Student Voice

More free food will be available to students this semester

Students+line+up+at+the+Grab+and+Go+food+pantry+entrance.+It+is+frequented+by+students+in+time+intensive+programs+such+as+America%E2%80%99s+Teaching+Zoo%2C+the+nursing+program+and+athletics+program%2C+according+to+professor+Ruth+Bennington.+Students+in+such+programs+or+that+take+excess+units+are+often+incapable+of+holding+down+an+off+campus+job.+Photo+credit%3A+Martin+Bilbao
Students line up at the Grab and Go food pantry entrance. It is frequented by students in time intensive programs such as America’s Teaching Zoo, the nursing program and athletics program, according to professor Ruth Bennington. Students in such programs or that take excess units are often incapable of holding down an off campus job. Photo credit: Martin Bilbao

Students line up at the Grab and Go food pantry entrance. It is frequented by students in time intensive programs such as America’s Teaching Zoo, the nursing program and athletics program, according to professor Ruth Bennington. Students in such programs or that take excess units are often incapable of holding down an off campus job. Photo credit: Martin Bilbao

Students line up at the Grab and Go food pantry entrance. It is frequented by students in time intensive programs such as America’s Teaching Zoo, the nursing program and athletics program, according to professor Ruth Bennington. Students in such programs or that take excess units are often incapable of holding down an off campus job. Photo credit: Martin Bilbao

Martin Bilbao

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Students who struggle for enough money for food can find more free groceries this semester.

The district board approved the allocation of $24,242 to Moorpark College to address food insecurities on campus. Dean Howard Davis is now planning the distribution of these funds across campus programs.

“Food insecurity is such a critical issue,” said Davis. “You can’t expect a student to pay attention in class when their stomach is grumbling. It’s a huge part of student success. Just a little food can go a long way for students.”

This funding comes from a $2.5 million state initiative meant to offer assistance to students who may have a difficult time affording healthy food. Moorpark College plans to use this funding to purchase more food for programs on campus including the already established volunteer food pantry on campus. For students who may have a hard time making ends meet or incapable of holding a job while studying, programs such as the food pantry offer welcome relief.

The campus intends to create sign up stations for CalFresh, a state program that helps low-income people afford food.

“The food that we buy with that money would only be available to students and we would have a person there to assist those students in completing CalFresh applications,” said Davis.

Current research suggests that a significant number of college students suffer from food insecurity, according to professor Ruth Bennington who is involved in the charity that runs the food pantry. Ruben Castro Charities administers the Grab and Go food pantry which is open to students and locals alike.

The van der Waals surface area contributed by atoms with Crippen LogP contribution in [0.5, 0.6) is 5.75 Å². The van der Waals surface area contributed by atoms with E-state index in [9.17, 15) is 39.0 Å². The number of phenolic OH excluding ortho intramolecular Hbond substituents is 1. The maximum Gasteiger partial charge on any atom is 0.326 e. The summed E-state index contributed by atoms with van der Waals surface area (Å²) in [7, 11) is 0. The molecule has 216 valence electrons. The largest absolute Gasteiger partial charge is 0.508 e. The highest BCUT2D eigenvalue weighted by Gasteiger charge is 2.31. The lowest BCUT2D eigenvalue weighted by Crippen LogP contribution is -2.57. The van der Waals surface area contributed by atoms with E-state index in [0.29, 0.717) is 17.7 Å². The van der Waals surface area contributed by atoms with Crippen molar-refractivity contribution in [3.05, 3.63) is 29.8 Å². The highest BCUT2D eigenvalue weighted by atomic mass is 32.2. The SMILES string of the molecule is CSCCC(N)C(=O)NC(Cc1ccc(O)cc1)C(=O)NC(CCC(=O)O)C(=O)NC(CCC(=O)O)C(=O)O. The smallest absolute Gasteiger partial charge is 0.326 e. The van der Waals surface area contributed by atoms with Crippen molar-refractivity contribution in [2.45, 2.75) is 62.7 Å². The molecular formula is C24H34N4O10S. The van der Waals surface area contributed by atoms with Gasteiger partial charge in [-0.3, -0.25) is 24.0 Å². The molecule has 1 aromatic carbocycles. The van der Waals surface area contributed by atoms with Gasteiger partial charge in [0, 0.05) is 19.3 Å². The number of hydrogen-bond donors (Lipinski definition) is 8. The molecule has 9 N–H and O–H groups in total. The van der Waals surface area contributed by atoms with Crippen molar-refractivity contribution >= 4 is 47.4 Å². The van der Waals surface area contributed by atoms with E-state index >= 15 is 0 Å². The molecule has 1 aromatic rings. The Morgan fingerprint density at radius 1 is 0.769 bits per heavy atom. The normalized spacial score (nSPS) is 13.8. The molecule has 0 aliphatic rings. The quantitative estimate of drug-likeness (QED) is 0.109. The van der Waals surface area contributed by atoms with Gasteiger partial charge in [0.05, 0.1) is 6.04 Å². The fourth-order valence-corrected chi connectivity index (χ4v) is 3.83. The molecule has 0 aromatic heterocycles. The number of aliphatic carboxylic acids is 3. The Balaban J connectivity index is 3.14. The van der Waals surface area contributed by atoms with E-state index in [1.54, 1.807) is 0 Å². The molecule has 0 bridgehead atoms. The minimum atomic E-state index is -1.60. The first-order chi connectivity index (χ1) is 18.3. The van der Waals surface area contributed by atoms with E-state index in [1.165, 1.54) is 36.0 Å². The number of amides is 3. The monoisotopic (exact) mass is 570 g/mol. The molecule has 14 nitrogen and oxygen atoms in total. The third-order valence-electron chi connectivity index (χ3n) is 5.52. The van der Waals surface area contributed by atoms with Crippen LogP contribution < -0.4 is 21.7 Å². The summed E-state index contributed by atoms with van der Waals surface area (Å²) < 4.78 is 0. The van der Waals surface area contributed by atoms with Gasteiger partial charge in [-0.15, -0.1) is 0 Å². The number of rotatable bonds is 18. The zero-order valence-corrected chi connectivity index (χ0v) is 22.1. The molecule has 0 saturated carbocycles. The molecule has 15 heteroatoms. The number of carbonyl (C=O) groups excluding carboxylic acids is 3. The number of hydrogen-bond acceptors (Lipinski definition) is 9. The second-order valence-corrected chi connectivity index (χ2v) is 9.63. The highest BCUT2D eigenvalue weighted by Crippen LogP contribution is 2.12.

About 100 families visit the food pantry every week. It is also frequented by students in time intensive programs such as the American Teaching Zoo, nursing program and athletics programs, Bennington said. Students in such programs or that take excess units are often incapable of holding down an off campus job. For them, the food pantry may be indispensable.

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People park their cars and load up on groceries by the Grab and Go center. About 100 families visit the pantry behind the Campus Center every week, ProffessorRuth Bennington said. Photo credit: Martin Bilbao

Students in need of food can visit the Grab and Go pantry behind the campus center every Tuesday from 1 to 3 p.m. or 5 to 7 p.m. People who visit are asked to fill out a form for purely statistical uses. This form is required to receive certain foods such as United States Department of Agriculture food at the pantry; however, the information on it is confidential.

“If you tell us you need food, we give you food,” said Bennington. “We don’t interrogate people.”

The types of food offered at the pantry include USDA food cans, fruit, vegetables, soups, meat, rice and pasta. Volunteers also scout local grocery stores to donate other foods, such as bread. In addition, the charity reaches out to local farmers.

“Local farmers are very good to us, so we get fresh produce,” said Bennington. “We often have milk and eggs.”

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The Grab and Go center offers food cans, fruit, vegetables, soups, meat, rice and pasta. Volunteers scout local grocery stores for other foods such as bread. The charity also reaches out to local farmers for fresh produce. Photo credit: Martin Bilbao

With the added money from the state, more food can be purchased for students to pick up at the Grab and Go center. According to Health Center coordinator Sharon Manakas, the pantry should be an easy choice for students in need.

“If that means the difference between putting gas in your tank to get to school or getting food, use the pantry,” said Manakas. “Sometimes we need to swallow our pride and be a smart consumer. It just helps to make ends meet.”

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1 Comment

One Response to “More free food will be available to students this semester”

  1. Mary A Altshuller on February 13th, 2018 3 p.02.

    Good stuff, Martin!

    [Reply]

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